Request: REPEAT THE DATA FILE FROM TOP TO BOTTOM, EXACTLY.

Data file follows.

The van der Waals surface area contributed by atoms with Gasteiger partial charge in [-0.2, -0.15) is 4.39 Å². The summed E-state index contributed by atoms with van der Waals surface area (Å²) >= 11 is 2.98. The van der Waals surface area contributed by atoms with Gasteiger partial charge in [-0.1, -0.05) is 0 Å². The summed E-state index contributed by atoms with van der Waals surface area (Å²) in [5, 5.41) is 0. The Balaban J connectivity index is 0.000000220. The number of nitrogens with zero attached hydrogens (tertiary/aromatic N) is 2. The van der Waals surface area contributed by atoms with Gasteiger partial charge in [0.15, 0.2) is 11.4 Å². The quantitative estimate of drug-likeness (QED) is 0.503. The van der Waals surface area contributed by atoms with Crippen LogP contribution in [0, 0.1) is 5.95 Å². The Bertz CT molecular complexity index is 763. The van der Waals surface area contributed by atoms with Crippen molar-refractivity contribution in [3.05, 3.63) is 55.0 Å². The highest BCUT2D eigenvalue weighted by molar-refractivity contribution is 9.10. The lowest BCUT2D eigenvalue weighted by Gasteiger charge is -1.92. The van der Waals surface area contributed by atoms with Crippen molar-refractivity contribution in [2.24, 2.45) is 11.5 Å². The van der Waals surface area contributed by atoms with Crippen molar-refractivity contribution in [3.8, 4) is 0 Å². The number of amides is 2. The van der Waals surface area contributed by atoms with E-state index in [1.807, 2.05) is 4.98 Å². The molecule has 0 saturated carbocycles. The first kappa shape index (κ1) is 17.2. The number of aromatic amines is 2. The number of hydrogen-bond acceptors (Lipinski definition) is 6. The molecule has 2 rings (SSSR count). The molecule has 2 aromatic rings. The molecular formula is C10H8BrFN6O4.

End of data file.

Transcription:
The van der Waals surface area contributed by atoms with Gasteiger partial charge in [-0.2, -0.15) is 4.39 Å². The summed E-state index contributed by atoms with van der Waals surface area (Å²) >= 11 is 2.98. The van der Waals surface area contributed by atoms with Gasteiger partial charge in [-0.1, -0.05) is 0 Å². The summed E-state index contributed by atoms with van der Waals surface area (Å²) in [5, 5.41) is 0. The Balaban J connectivity index is 0.000000220. The number of nitrogens with zero attached hydrogens (tertiary/aromatic N) is 2. The van der Waals surface area contributed by atoms with Gasteiger partial charge in [0.15, 0.2) is 11.4 Å². The quantitative estimate of drug-likeness (QED) is 0.503. The van der Waals surface area contributed by atoms with Crippen LogP contribution in [0, 0.1) is 5.95 Å². The Bertz CT molecular complexity index is 763. The van der Waals surface area contributed by atoms with Crippen molar-refractivity contribution in [3.05, 3.63) is 55.0 Å². The highest BCUT2D eigenvalue weighted by molar-refractivity contribution is 9.10. The lowest BCUT2D eigenvalue weighted by Gasteiger charge is -1.92. The van der Waals surface area contributed by atoms with Crippen molar-refractivity contribution in [2.24, 2.45) is 11.5 Å². The van der Waals surface area contributed by atoms with Crippen molar-refractivity contribution in [3.8, 4) is 0 Å². The number of amides is 2. The van der Waals surface area contributed by atoms with E-state index in [1.807, 2.05) is 4.98 Å². The molecule has 0 saturated carbocycles. The first kappa shape index (κ1) is 17.2. The number of aromatic amines is 2. The number of hydrogen-bond acceptors (Lipinski definition) is 6. The molecule has 2 rings (SSSR count). The molecule has 2 aromatic rings. The molecular formula is C10H8BrFN6O4.